Generally speaking, the categories on the blog are organized as follows (and may be accessed by the widget at the footer of any page on this site):
Once in a while, when I finish a book, I write about my experience of it. These tend to be at least as much about the ideas rattling around in my heart and mind at the time I read the book, as about the book itself. I try to avoid making recommendations or providing critical commentary. If you’re still confused, I think you should just try reading one.
Christ can be a divisive word, and cause for division is the last thing I want to offer here, so let me attempt to explain what Christ means on this site. Christ comes up from time to time because of my writing about A Course in Miracles and A Course of Love from time to time, but the fact of the matter is that I am interested in and have participated deeply in ideas from many cultures and walks. So, Christ for me is not an exclusive term.
A Course of Love says that, “the Christ in you is your shared identity.” Christ is who we are when we have given up false concepts of ourselves and one another, and come to recognize the Truth in each. If you like another word for this ineffable reality, by all means. Please do not let this detract from your experience of reading and sharing here.
In this universal sense, there is no exclusivity in Christ– no specific form that we can attach to Christ. Christ is everywhere that love is extended without judgment or predilection. It would be folly to presume that the holy content within us can in any way be reduced to a specific image, label, individual, or concept. As is stated in the Clarification of Terms of A Course in Miracles, “…Christ takes many forms with different names until their oneness can be recognized.”
These are posts that are written directly about or at least marginally entertain ideas given in A Course in Miracles and A Course of Love.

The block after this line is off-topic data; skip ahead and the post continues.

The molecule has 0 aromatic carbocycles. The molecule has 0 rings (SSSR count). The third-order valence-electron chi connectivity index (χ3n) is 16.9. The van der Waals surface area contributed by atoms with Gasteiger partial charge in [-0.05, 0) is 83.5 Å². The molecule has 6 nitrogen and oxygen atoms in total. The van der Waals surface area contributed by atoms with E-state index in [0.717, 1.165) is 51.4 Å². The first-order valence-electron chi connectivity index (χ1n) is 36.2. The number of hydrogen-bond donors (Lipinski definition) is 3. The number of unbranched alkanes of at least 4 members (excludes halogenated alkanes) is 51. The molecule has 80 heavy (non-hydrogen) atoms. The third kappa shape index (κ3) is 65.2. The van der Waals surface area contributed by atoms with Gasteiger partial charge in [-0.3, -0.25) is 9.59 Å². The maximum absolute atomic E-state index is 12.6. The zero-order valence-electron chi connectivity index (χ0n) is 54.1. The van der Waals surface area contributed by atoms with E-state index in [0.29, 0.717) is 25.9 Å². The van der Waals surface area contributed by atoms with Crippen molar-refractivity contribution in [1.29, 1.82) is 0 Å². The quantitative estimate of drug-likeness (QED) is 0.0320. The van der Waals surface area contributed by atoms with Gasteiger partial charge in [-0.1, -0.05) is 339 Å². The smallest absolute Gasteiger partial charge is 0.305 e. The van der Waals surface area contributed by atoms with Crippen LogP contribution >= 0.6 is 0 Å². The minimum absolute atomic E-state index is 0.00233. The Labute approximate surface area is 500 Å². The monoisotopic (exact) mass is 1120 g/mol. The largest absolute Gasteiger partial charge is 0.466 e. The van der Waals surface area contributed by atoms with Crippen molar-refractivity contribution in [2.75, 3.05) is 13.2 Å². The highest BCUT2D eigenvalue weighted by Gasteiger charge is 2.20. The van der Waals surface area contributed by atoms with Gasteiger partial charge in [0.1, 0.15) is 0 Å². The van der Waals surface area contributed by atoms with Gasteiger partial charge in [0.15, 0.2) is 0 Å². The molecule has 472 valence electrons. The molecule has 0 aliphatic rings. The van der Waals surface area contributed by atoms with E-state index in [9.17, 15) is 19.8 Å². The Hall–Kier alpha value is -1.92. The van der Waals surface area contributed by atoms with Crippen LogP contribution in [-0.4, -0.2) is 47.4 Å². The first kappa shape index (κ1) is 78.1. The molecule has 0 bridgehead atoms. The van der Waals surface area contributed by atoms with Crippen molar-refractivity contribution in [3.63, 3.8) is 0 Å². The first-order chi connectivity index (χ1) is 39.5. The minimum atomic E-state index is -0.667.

When I began, I thought some posts would be pretty straightforward, and others would be more creative– meaning they would be more symbolic, fictional, poetic, etc. This category will often take you to some of my earlier posts, because once I realized I was writing more poetry, I started categorizing poems as poems.
If this blog had actually been developed with a plan in mind, the content would probably be better organized. More stale and rigidly constructed. But well-organized.
I even wrote some posts that were fictional, in prose form.
You’ll see what I mean by this one pretty easily.
Reflections are a new category, as of early 2016, that apply to short pieces of writing that are meditative, poetic and/or perhaps even abstract, but like my poems are efforts to explore inner content and feeling.
I love science, but it hasn’t worked its way into the conversation all that much here. You may find one or two posts in this category. The reason is that while science and the workings of the natural world fascinate me, and needed to be at least partially understood so that I could construct a working view of the world, as I’ve plunged into the territory of the heart other themes have tended to emerge.
If you want to know what encounters I’ve had with the subject, but which I’m not actually getting around to talking about with regards to this category, I’m interested in biology and the work of Elisabet Sahtouris and Mae-Wan Ho (read The Rainbow and the Worm, the Physics of Organisms) among others; thermodynamics and reversibility and the work Ilya Prigogine in particular; Walter Russell; Buckminster Fuller; the hypotheses of architecture and the enlivening of space developed by Christopher Alexander; the ideas (but not the math on a detailed level) contained in relativity and quantum physics (have read works on these subjects written for lay persons by Lee Smolin, Mendel Sachs, Richard Feynman, David Bohm, Murray Gell-Mann, John Rigden, Louisa Gilder, Edmund Blair Bolles, Julian Barbour, and Milo Wolff among others), whole systems thinking, etc.
I’m interested, but not an expert.